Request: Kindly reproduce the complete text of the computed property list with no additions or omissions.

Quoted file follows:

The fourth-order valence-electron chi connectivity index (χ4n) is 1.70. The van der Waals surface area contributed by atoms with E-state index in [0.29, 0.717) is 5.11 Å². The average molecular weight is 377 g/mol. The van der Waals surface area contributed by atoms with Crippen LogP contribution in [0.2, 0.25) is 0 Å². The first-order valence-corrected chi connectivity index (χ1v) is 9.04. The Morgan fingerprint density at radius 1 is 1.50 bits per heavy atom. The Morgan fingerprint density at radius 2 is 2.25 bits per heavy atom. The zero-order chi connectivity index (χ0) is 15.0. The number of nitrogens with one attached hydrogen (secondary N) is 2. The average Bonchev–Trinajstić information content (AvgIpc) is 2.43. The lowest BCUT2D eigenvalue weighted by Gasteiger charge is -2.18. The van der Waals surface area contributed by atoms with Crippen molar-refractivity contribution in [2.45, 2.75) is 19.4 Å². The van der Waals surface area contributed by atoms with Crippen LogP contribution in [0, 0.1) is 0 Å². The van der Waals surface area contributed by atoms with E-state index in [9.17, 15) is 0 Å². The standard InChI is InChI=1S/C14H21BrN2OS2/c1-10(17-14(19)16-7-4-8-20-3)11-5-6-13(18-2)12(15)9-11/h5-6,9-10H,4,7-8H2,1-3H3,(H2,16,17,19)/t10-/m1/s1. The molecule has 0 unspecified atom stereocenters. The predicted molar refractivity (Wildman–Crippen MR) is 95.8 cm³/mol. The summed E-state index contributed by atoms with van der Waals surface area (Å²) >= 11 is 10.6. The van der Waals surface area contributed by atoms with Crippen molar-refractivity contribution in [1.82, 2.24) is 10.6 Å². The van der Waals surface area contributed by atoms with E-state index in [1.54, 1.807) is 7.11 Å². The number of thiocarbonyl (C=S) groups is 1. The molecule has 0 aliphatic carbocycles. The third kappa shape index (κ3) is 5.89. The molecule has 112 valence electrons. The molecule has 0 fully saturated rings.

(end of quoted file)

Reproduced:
The fourth-order valence-electron chi connectivity index (χ4n) is 1.70. The van der Waals surface area contributed by atoms with E-state index in [0.29, 0.717) is 5.11 Å². The average molecular weight is 377 g/mol. The van der Waals surface area contributed by atoms with Crippen LogP contribution in [0.2, 0.25) is 0 Å². The first-order valence-corrected chi connectivity index (χ1v) is 9.04. The Morgan fingerprint density at radius 1 is 1.50 bits per heavy atom. The Morgan fingerprint density at radius 2 is 2.25 bits per heavy atom. The zero-order chi connectivity index (χ0) is 15.0. The number of nitrogens with one attached hydrogen (secondary N) is 2. The average Bonchev–Trinajstić information content (AvgIpc) is 2.43. The lowest BCUT2D eigenvalue weighted by Gasteiger charge is -2.18. The van der Waals surface area contributed by atoms with Crippen molar-refractivity contribution in [2.45, 2.75) is 19.4 Å². The van der Waals surface area contributed by atoms with Crippen LogP contribution in [0, 0.1) is 0 Å². The van der Waals surface area contributed by atoms with E-state index in [9.17, 15) is 0 Å². The standard InChI is InChI=1S/C14H21BrN2OS2/c1-10(17-14(19)16-7-4-8-20-3)11-5-6-13(18-2)12(15)9-11/h5-6,9-10H,4,7-8H2,1-3H3,(H2,16,17,19)/t10-/m1/s1. The molecule has 0 unspecified atom stereocenters. The predicted molar refractivity (Wildman–Crippen MR) is 95.8 cm³/mol. The summed E-state index contributed by atoms with van der Waals surface area (Å²) >= 11 is 10.6. The van der Waals surface area contributed by atoms with Crippen molar-refractivity contribution in [1.82, 2.24) is 10.6 Å². The van der Waals surface area contributed by atoms with E-state index in [1.54, 1.807) is 7.11 Å². The number of thiocarbonyl (C=S) groups is 1. The molecule has 0 aliphatic carbocycles. The third kappa shape index (κ3) is 5.89. The molecule has 112 valence electrons. The molecule has 0 fully saturated rings.